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REPORT.

To the Legislature of the State of Michigan:

In obedience to the laws, the Superintendent of Public Instruction respectfully submits the following

ANNUAL REPORT.

While war is abroad in the land, compelling us to the most gigantic endeavors in defense of our national existence, it may seem idle, if not even unpatriotic, to expect any large measure of serious attention to the ordinary affairs of the schools. A mandate of Divine Providence has ordered us to the front rank of contending nations, and engaged us in a conflict which absorbs into its own terrible channels almost the entire currents of our industries and our ideas. A generation thus called upon to struggle for its life and liberties, might well be excused if forgetful for a time, of the generations coming after it.

But the grand march of humanity stops not in its course even for war. From tne cradle to the coffin, the crowding columns move on with lock-step through the successive stages of life. Childhood cannot halt in its progress for returning peace to afford leisure for education. On into the years—to manhood, to citizenship, to destiny-it rushes, whether learning lights its path and guides its steps, or ignorance involves it in error and conducts it headlong into vice. And if in peace the school is needful to rear our children to an intelligent and virtuous manhood, how much greater the need when war, with its inseparable barbarisms, is drifting the nation from its on

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ward course of peaceful civilization, back to the old realms of darkness of brute force.

The high and heroic aims of this conflict will doubtless miti. gate the evils which necessarily attend an appeal to arms. To say nothing of the physical health and prowess that camp life and military discipline will develop, the love of country and love of liberty will rise again from mere holiday sentiments to the grandeur and power of national passions, and the Union, made doubly precious by the blood which its maintenance will cost, will attain a strength that no mortal force can shake or destroy. History.will grow heroic again, and humanity itself will be inspired and glorified with this fresh vindication of its God-given rights and duties, in this new incaruation and triumph of the principles of constitutional and republican liberty. The too absorbing love of money, which has hitherto characterized us, has loosened somewhat its clutch, and been won to acts of genuine benevolence, at the sight of an imperiled country; and the fiery demon of party spirit slinks away abashed before the roused patriotism which lays life itself on the altar of liberty.

But with all this, the barbarisms of war are too palpable and terrific to be forgotten or disregarded, and the wise and patriotic statesman will find in them a more urgent reason for fostering those civilizing agencies which nourish the growing intelligence and virtue of the people. Against the ideas and vices engendered in the camps, and amidst the battle-fields, we must raise still higher the bulwarks of virtuous habits and beliefs, in the children yet at home. We shall need the utmost stretch of home and school influence to save society and the State, from the terrible domination of military ideas and military forces, always so dangerous to civil liberty and free government.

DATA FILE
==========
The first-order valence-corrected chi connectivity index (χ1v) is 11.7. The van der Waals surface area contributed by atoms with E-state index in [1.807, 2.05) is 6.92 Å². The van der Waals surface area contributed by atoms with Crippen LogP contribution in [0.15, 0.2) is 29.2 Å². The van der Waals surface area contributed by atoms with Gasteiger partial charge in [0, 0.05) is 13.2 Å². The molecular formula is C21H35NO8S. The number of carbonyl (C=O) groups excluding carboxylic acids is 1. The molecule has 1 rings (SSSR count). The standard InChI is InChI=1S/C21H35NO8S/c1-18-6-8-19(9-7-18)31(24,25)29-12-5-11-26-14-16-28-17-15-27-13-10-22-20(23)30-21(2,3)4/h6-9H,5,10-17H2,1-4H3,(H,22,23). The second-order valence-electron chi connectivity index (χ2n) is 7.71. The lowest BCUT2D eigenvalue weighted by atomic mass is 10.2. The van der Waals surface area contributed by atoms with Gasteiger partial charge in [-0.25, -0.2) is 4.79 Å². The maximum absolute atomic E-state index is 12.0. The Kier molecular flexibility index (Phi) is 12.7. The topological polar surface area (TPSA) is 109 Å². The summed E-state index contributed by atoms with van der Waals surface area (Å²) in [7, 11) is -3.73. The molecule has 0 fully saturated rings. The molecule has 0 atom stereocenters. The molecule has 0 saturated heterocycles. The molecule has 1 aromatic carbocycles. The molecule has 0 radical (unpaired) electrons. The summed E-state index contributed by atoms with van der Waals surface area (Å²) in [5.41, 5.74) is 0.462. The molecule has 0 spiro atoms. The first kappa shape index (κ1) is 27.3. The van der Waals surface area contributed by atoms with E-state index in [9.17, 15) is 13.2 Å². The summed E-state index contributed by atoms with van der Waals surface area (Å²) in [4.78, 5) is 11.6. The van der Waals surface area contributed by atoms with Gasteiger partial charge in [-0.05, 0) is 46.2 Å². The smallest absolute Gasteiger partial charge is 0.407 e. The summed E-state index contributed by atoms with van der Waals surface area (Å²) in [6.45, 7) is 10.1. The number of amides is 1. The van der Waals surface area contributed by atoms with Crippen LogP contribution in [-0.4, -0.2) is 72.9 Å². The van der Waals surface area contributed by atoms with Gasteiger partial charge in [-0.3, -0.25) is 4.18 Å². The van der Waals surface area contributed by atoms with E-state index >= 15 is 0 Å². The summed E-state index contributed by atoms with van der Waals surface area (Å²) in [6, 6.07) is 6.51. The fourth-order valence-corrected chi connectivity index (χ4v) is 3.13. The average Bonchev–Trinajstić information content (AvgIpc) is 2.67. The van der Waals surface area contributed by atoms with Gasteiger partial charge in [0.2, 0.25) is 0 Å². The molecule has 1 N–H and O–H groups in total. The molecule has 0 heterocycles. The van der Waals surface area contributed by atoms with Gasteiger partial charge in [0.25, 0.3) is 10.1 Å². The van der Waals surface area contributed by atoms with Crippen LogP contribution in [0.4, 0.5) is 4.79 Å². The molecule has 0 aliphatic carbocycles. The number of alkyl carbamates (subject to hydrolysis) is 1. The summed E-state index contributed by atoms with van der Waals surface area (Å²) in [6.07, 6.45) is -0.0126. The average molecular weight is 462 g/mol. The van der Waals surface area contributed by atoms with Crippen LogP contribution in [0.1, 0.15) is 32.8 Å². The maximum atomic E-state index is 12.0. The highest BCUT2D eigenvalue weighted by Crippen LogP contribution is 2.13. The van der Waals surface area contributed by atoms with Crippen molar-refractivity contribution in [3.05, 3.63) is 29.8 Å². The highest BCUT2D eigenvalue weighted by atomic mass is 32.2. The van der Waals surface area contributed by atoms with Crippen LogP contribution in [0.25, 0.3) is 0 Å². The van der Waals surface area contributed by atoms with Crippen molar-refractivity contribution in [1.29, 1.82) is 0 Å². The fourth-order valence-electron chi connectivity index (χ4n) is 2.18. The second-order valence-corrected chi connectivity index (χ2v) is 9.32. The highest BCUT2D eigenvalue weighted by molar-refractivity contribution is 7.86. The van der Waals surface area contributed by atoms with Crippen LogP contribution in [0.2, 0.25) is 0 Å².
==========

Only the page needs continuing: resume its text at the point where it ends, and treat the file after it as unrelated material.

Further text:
THE RELATIONS OF THE SCHOOLS TO THE STATE.

Never indeed have the relations of the schools to the State urged themselves more emphatically upon the attention of statesmen and philanthropists; for never, in our history, has the State had such need of true and good schools.

Not merely as a State gratuity to little children, or a State aid to families or neighborhoods—a mere subordinate or side interest to the great, busy, trading, and voting body of citizenship—are the schools to be regarded. He must be grossly ignorant of true state-craft, and of all the laws of national growth and prosperity, who so considers them. They are the channels through wbich the State of to-day transmits its civilization-its ideas and institutions to the State of to-morrow. Nay, more; the schools are the coming State. The State that is to be is now forming and maturing into power in the schools. Not only the men who are to control the wealth and plan the business enterprises, to fill the professions, to hold and execute the offices, and to rule through the ballot box—and the mothers who are to make the homes and mould the social life-are now in the schools; but the very ideas and principles of the coming State are there taking root, and being nurtured into strength, the integrity or the meauness that will guard or betray the public trusts, the energy that shall shape and limit the commercial and industrial enterprises, the virtues that shall adorn and bless society, and all that body of civilization which shall ci aracterize, and glorify or debase the future commonwealth. The mind power of the people—the power that creates and controls all other powers—is largely the product of the educational agencies that nourish its growth. How